In 2012, doctors told Jamil Newirth he had 17 months to live. The then-32-year-old law school graduate was diagnosed with Stage 4 glioblastoma, a rare and highly lethal form of brain cancer. According to the American Brain Tumor Association, an estimated 12,000 people are diagnosed with a glioblastoma in the United States every year and fewer than 10 percent will survive up to five years.
But Newirth beat the odds.
Today, he is cancer-free and on the front lines in the fight against the disease. In 2017, inspired by the outpouring of support he received from the Maui community, he and a former high school classmate, Chris Thibaut, co-founded UVSC, a 501(c)3 nonprofit organization that provides assistance—financial and otherwise—to local residents battling cancer.
Greg Burns of Compass was one of the first to rally around UVSC. Not long after they launched the organization, Newirth and Thibaut asked Burns to join the nascent nonprofit’s board of directors as its secretary. “They came to me because of my work on the Donegan Burns Foundation [an organization that supports schools, afterschool programs, and children’s organizations],” Burns said. “After hearing Jamil’s inspiring story, I couldn’t wait to get on board. He is a survivor, a warrior, and a believer. I am here to help with his vision: to save lives.”
UVSC, which stands for “U Versus Cancer” and “Us Versus Cancer,” meets the specific needs of individual cancer fighters and raises funds to help cover their medical and travel expenses, among other things. Any residual funds are used to support cutting-edge cancer research.
No one is ever prepared to hear the words: “You have cancer.” Apart from coping with the physical, mental and emotional impacts of a diagnosis, patients and their families have to navigate the logistical and financial aspects of cancer treatment, which can be overwhelming. That’s why Burns, Newirth and Thibaut are raising funds through UVSC to relieve the financial strain on local cancer fighters and their families.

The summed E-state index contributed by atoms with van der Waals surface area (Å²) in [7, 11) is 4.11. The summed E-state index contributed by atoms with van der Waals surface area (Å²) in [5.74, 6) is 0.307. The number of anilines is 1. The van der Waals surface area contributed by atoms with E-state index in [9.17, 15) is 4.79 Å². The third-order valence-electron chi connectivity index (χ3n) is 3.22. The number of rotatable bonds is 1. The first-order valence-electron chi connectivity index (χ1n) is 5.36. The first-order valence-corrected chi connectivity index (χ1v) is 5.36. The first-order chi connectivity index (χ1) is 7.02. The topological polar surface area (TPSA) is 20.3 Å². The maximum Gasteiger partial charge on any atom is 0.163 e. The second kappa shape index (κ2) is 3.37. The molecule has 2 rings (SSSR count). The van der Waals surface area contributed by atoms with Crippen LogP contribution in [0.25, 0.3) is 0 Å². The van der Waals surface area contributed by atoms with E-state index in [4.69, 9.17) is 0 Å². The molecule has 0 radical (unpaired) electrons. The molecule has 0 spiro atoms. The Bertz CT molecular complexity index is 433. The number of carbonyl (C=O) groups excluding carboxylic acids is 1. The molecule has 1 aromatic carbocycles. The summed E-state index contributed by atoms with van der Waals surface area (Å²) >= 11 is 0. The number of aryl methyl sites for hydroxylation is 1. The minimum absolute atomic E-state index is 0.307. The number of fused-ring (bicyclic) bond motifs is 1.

It’s also the reason why Burns donates a percentage of his commissions directly to the nonprofit. “The most rewarding part for me is being able to help families who are already stressed with an illness to have some relief from the financial burden that accompanies this battle,” he said.
Apart from raising money for cancer fighters and medical research, UVSC has also established a visible presence in the community, such as the four-story “Mural of Hope” on Main Street in Wailuku Town. In 2018, UVSC commissioned Oahu artist Kamea Hadar and Australian artist David “Meggs” Hooke to paint the mural as an enduring beacon of hope. The nonprofit has also co-hosted a 5K memorial run to honor the life of Trucker Dukes, a 3-year-old Maui boy who bravely battled Stage 4 neuroblastoma—a rare and aggressive pediatric cancer—since his diagnosis at 19 months old.
Burns encourages anyone who has been touched by cancer to consider making a donation in any amount to UVSC. “This is an organization spearheaded by individuals who have all been impacted by this disease in one way or another,” he said. “It’s their mission to provide help, hope, and love to families when they need it most.”
All donations to UVSC go directly to the organization’s mission to fight cancer; there are no salaries. To learn more about UVSC or to make a donation, visit www.uvsc.org. To read the stories of the cancer fighters UVSC has helped since its inception, visit uvsc.org/blog.
The Maui News – February 28, 2022